## April 13, 2004

### The Elegant Universe: an excerpt

I'm reading a pretty cool book right now called The Elegant Universe by Brian Greene, and I must say it is a mind bender. In this book Mr. Greene tries to explain a relatively new theory called "string theory" which may, or may not, be the famed Theory of Everything that Einstein spent the last 35 years of his life trying to figure out. I'm not very far into the book, but in the beginning Greene spends a fair amount of time trying to explain the theories that string theory is trying to add upon. One of those is Einstein's special theory of relativity (not to be confused with the general theory of relativity). This is the theory that science fiction writers love. It is where we get the idea that someone travelling at the speed of light will come back younger than the people he left behind. It is so mind boggling, as Green says "Special relativity is not in our bones -- we do not feel it."

It is very difficult to understand how speed of motion can affect time since we never really move that fast. However, that doesn't mean that time isn't affected. Take this example from the book:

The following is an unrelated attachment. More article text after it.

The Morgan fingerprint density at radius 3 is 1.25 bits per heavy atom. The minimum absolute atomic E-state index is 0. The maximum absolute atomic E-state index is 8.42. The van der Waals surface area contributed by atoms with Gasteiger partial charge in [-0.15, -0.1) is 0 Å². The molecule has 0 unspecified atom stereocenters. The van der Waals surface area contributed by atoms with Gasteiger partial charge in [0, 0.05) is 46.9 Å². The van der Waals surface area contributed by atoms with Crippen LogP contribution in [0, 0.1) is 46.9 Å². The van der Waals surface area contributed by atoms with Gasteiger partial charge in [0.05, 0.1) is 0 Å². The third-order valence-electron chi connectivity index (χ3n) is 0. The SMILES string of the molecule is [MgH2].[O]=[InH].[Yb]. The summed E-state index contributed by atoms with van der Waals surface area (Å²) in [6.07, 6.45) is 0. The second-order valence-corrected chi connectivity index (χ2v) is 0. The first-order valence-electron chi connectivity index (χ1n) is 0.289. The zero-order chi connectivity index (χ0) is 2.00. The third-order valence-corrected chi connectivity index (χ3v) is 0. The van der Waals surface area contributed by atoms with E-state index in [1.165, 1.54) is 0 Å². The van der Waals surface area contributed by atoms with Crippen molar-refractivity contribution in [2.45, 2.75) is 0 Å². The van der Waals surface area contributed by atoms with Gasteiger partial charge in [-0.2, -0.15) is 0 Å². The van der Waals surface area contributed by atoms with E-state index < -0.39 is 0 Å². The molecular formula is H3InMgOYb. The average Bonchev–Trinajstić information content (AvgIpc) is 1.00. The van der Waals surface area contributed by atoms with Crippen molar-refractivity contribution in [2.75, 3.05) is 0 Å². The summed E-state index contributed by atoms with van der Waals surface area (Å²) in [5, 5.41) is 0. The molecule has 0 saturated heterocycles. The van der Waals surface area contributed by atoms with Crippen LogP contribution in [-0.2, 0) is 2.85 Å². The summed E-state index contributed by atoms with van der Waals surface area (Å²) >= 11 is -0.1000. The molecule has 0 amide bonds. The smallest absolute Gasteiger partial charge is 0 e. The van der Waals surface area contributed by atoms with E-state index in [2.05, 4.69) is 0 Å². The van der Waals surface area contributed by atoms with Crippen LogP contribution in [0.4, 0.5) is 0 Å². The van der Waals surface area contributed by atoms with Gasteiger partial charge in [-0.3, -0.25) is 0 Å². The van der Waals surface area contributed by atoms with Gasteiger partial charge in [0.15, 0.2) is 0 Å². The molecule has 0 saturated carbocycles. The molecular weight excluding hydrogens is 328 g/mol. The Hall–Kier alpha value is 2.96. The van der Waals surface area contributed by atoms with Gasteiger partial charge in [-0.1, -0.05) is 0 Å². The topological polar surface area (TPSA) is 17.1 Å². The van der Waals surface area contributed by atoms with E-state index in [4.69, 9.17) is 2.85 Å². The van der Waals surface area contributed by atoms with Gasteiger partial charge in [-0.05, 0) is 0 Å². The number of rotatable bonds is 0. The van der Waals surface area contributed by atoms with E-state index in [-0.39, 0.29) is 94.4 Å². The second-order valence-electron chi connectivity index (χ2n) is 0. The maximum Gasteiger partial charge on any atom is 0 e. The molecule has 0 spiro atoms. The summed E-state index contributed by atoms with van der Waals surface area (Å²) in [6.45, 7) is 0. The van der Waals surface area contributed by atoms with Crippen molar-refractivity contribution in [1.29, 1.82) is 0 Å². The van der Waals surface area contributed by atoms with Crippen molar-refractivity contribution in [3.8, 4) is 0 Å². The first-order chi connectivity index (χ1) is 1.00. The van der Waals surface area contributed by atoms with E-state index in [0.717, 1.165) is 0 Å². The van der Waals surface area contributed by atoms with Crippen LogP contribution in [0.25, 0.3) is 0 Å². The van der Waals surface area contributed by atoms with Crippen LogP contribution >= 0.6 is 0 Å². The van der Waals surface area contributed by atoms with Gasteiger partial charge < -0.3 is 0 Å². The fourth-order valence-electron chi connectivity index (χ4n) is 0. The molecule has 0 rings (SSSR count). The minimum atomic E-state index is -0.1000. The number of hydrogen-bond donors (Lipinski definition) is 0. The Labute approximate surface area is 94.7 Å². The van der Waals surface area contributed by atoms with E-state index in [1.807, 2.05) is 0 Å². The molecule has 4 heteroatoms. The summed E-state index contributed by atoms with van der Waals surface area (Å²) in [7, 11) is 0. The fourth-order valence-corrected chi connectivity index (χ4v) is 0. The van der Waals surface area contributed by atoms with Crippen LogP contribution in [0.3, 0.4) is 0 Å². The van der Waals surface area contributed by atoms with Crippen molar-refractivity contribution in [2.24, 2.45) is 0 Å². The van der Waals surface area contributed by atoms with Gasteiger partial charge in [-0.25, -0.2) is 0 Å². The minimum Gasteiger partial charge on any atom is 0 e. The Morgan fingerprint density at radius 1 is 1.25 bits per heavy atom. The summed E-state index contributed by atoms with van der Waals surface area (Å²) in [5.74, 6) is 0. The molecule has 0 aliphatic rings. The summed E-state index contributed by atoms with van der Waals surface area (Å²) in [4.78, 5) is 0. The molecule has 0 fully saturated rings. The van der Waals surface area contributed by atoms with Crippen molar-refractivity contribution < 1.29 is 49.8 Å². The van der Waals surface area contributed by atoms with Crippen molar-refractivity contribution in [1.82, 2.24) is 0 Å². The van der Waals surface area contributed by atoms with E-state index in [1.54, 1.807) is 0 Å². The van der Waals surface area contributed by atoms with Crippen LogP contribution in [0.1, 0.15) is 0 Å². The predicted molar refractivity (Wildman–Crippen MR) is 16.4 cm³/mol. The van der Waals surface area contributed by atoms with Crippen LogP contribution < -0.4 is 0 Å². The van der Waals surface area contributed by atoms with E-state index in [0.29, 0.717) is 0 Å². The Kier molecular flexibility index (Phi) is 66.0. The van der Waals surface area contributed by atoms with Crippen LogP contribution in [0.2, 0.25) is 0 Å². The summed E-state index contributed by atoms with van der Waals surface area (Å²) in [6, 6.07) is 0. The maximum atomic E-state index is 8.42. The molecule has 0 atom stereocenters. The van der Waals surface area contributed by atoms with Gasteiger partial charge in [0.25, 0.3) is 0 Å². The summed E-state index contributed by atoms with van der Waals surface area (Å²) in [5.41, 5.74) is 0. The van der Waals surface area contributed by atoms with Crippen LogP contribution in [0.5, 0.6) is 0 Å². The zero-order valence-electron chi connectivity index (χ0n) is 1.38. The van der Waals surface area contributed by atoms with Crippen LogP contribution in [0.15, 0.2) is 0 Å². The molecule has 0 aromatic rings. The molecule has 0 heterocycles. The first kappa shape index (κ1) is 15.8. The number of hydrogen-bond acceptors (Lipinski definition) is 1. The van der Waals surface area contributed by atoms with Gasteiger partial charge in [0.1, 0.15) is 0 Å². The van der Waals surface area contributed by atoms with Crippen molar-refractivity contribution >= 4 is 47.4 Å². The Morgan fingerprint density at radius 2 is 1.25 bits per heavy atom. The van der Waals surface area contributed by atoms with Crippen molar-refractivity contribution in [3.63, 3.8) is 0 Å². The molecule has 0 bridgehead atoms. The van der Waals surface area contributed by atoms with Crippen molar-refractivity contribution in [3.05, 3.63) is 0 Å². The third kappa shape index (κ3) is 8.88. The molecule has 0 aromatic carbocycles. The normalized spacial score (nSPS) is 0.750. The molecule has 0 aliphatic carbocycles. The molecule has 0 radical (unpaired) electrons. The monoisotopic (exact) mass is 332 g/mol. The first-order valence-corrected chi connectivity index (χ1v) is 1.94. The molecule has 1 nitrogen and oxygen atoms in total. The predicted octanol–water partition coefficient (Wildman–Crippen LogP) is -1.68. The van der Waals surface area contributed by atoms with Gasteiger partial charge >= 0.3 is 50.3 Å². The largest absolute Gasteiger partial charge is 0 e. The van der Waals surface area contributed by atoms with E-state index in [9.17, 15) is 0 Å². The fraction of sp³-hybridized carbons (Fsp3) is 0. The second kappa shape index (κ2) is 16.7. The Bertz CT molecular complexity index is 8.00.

"To get a sense of the scales involved, imagine the year is 1970 and big, fast cars are in. Slim ... goes with his brother Jim to the local drag strip to give [a new Trans Am] the kind of test drive forbidden by the dealer. After revving up the car, Slim streaks down the the mile-long strip at 120 miles per hour while Jim stands on the sideline and times him. Wanting an independent confirmation, Slim also uses a stopwatch to determine how long it takes his new car to traverse the track. Prior to Einstein's work, no one would have questioned that if both Slim and Jim have properly functioning stopwatches, each will measure the identical elapsed time. But according to special relativity, while Jim will measure an elapsed time of 30 seconds, Slim's stopwatch will record an elapsed time of 29.99999999999952 seconds -- a tiny bit less."

Holy guacamole! That boggles the mind! But it doesn't stop there, special relativity contends that speed will also affect measurements of length. If Slim was to travel at 580 million miles an hour (about 87% the speed of light) "the mathematics of special relativity predicts that Jim would measure the length of the car to be about eight feet, which is substantially different from Slim's measurement [of 16 feet, since his measurement will be relative to the fact that he is also traveling 580 million miles an hour].

So, how is that for a good morning for ya? Like I said, I am only a couple of chapters in, and I don't feel very confident that string theory will make any more sense to me than special relativity. You can never stop learning though. I will continue to claw my way out of the abyss of ignorance.

Posted by snackeru at April 13, 2004 10:14 PM | Books